Letter to the Editor

Elective peripartum hysterectomy for placenta accreta: is it always a severe maternal morbidity?


  • Pradip Kumar Saha
  • Aashima Arora

Received Date: 17.06.2020 Accepted Date: 14.09.2020 J Turk Ger Gynecol Assoc 2021;22(1):74-75 PMID: 33179477

To the Editor,

The American College of Obstetricians and Gynaecologists (ACOG) and the Society of Fetal Medicine (SFM) have published a document saying that records of all women needing more than 4 units of blood transfusion or intensive care unit (ICU) admission must be reviewed to identify women with severe maternal morbidity (1).

To date, there is no clear consensus as to what conditions should be termed severe maternal morbidity. ACOG and SFM have given an example list of diagnoses and complications constituting severe maternal morbidity, wherein all women undergoing emergency or unplanned peripartum hysterectomy are assumed to have severe morbidity, while planned peripartum hysterectomies for cancers are not considered to cause severe morbidity. All cases of hysterectomy for placenta accreta have been classified as severe morbidity irrespective of the number of blood transfusions or ICU admission (1).

The government of India’s operational guidelines for the “maternal near-miss” state that any woman who requires emergency hysterectomy for controlling blood loss is to be labeled as a near-miss (2). World Health Organization classifies hysterectomy due to uterine infection or hemorrhage as a critical intervention, labeling the woman as a near-miss (3). However, in all these guidelines, a planned peripartum hysterectomy done for a pre-operatively diagnosed placenta accreta where the woman remains hemodynamically stable does not find an appropriate mention.

Placenta accreta spectrum (PAS), formerly known as morbidly adherent placenta, refers to the range of pathologic adherence of the placenta, including placenta increta, placenta percreta, and placenta accreta. This is definitely a potentially life-threatening condition with an increasing incidence all over the world, secondary to the rising caesarean section rate. The recommended management is a planned caesarean hysterectomy before term, where no attempt must be made to separate the placenta from the uterus. Though the exact timing of scheduled delivery remains controversial, with ACOG recommending planned surgery at 34 to 36 weeks, Royal College of Obstetrics and Gynecology at 35 to 36+6 weeks and SFM at 34 to 37 weeks, the basic principle is to balance the benefit of fetal lung maturity with a risk of excessive haemorrhage when the surgery is performed in an emergency setting (4,5,6).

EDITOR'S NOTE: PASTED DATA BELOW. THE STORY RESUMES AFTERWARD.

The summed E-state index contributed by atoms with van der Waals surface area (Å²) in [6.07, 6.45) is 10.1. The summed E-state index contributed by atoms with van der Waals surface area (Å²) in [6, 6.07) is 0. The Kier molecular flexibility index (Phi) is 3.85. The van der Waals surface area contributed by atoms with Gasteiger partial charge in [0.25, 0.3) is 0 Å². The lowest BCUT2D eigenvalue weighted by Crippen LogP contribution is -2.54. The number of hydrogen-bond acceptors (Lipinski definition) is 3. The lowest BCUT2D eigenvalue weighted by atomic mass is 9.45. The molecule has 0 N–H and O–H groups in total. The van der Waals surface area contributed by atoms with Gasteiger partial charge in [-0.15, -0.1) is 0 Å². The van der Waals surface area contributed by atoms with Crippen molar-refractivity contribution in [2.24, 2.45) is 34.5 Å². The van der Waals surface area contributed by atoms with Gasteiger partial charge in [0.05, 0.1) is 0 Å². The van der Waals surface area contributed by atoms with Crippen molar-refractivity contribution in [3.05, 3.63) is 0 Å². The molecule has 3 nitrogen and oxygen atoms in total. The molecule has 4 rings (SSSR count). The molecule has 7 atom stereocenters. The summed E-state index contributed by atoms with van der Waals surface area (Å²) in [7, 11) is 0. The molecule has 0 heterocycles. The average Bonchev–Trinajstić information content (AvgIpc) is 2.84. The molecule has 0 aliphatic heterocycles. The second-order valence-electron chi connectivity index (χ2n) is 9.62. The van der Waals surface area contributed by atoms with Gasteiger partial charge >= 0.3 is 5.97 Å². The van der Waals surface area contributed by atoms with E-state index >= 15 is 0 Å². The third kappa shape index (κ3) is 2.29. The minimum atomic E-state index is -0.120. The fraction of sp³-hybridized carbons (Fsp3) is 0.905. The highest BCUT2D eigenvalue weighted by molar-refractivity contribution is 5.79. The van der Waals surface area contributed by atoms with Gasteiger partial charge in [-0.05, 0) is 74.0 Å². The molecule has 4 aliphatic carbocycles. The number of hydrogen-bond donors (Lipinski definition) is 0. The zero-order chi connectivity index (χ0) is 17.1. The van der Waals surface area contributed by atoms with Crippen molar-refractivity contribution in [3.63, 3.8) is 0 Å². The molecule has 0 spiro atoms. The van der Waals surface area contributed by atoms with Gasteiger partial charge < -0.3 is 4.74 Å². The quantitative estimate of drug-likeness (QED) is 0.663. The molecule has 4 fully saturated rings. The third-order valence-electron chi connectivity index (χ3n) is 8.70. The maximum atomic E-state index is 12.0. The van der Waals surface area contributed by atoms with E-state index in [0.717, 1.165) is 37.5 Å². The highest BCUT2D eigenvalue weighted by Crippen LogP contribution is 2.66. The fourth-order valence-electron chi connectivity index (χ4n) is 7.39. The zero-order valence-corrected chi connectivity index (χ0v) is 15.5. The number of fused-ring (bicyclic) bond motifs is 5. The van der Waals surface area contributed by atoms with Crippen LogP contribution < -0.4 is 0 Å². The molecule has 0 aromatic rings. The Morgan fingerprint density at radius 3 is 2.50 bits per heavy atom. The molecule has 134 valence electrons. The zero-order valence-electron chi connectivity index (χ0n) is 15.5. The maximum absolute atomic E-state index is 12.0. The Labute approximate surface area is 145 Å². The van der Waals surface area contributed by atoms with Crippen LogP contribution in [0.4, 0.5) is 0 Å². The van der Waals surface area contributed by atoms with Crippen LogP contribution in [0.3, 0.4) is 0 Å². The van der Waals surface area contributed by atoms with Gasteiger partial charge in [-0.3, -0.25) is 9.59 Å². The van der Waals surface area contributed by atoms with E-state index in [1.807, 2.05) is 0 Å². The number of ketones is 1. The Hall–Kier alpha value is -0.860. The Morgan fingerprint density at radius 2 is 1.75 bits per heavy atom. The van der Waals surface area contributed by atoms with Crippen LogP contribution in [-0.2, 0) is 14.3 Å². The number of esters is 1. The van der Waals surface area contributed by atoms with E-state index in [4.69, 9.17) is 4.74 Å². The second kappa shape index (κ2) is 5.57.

Optimal pre-operative preparation, adoption of a multidisciplinary approach and minimizing blood loss intraoperatively are the most critical steps in the management of PAS. Many surgical approaches have been suggested over time with variable benefits. One such approach is separating the bladder up to the cervico-vaginal junction prior to uterine incision so that the aberrant blood vessels traversing between uterus and bladder are ligated and divided. We have reported significantly reduced blood loss with this technique, minimizing the need for massive blood transfusion. None of the women out of 12 cases performed over 17 months required ICU stay or had bladder or ureteric injury (7).

When performed in tertiary centers with all necessary preparation by a multidisciplinary expert team, this surgery may have significantly reduced morbidity. Thus the present recommendation of considering all peripartum hysterectomy performed for placenta accreta as a near miss may not always be appropriate. In our opinion peripartum hysterectomy performed for placenta accreta should be further classified in order to properly categorize the cases which actually are near misses.

  1. Obstetric Care Consensus No. 5: Severe maternal morbidity: screening and review. Obstet Gynecol 2016; 128: e54-60.
  2. Mishra CK. Maternal Near Miss Review Operational Guidelines. December 2014. Annexure 2: 35-40.
  3. Say L, Souza JP, Pattinson RC, WHO working group on Maternal Mortality and Morbidity classifications. Maternal near miss- towards a standard tool for monitoring quality of maternal health care. Best Pract Res Clin Obstet Gynaecol 2009; 23: 287-96.
  4. Obstetric Care Consensus No. 7: Placenta Accreta Spectrum. American College of Obstetrics and Gynaecologists; Society for Maternal-Fetal Medicine. Obstet Gynecol 2018; 132: e259-75.
  5. Jauniaux ERM, Alfirevic Z, Bhide AG, Belfort MA, Burton GJ, Collins SL, et al. Placenta Praevia and Placenta Accreta: Diagnosis and Management. Green-top Guideline No. 27a. BJOG 2019; 126: e1-48.
  6. Society for Maternal-Fetal Medicine (SMFM), Gyamfi-Bannerman C. Society for Maternal- Fetal Medicine (SMFM) consult series